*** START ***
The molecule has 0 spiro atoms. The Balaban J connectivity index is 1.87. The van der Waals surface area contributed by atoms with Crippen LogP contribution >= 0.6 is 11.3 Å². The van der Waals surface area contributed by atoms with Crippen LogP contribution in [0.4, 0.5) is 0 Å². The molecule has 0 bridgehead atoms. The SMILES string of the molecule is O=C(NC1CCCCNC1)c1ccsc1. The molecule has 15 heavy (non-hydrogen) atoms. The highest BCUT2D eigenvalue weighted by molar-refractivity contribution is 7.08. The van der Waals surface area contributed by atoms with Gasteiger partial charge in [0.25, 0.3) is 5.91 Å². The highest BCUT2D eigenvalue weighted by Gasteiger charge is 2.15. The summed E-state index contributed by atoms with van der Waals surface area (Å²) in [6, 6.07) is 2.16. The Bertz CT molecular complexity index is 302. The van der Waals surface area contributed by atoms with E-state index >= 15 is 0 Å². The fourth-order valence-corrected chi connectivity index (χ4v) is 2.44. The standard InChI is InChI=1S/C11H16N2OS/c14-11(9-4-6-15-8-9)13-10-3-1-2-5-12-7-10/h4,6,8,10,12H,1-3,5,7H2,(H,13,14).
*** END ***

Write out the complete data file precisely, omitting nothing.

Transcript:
The molecule has 0 spiro atoms. The Balaban J connectivity index is 1.87. The van der Waals surface area contributed by atoms with Crippen LogP contribution >= 0.6 is 11.3 Å². The van der Waals surface area contributed by atoms with Crippen LogP contribution in [0.4, 0.5) is 0 Å². The molecule has 0 bridgehead atoms. The SMILES string of the molecule is O=C(NC1CCCCNC1)c1ccsc1. The molecule has 15 heavy (non-hydrogen) atoms. The highest BCUT2D eigenvalue weighted by molar-refractivity contribution is 7.08. The van der Waals surface area contributed by atoms with Gasteiger partial charge in [0.25, 0.3) is 5.91 Å². The highest BCUT2D eigenvalue weighted by Gasteiger charge is 2.15. The summed E-state index contributed by atoms with van der Waals surface area (Å²) in [6, 6.07) is 2.16. The Bertz CT molecular complexity index is 302. The van der Waals surface area contributed by atoms with E-state index >= 15 is 0 Å². The fourth-order valence-corrected chi connectivity index (χ4v) is 2.44. The standard InChI is InChI=1S/C11H16N2OS/c14-11(9-4-6-15-8-9)13-10-3-1-2-5-12-7-10/h4,6,8,10,12H,1-3,5,7H2,(H,13,14).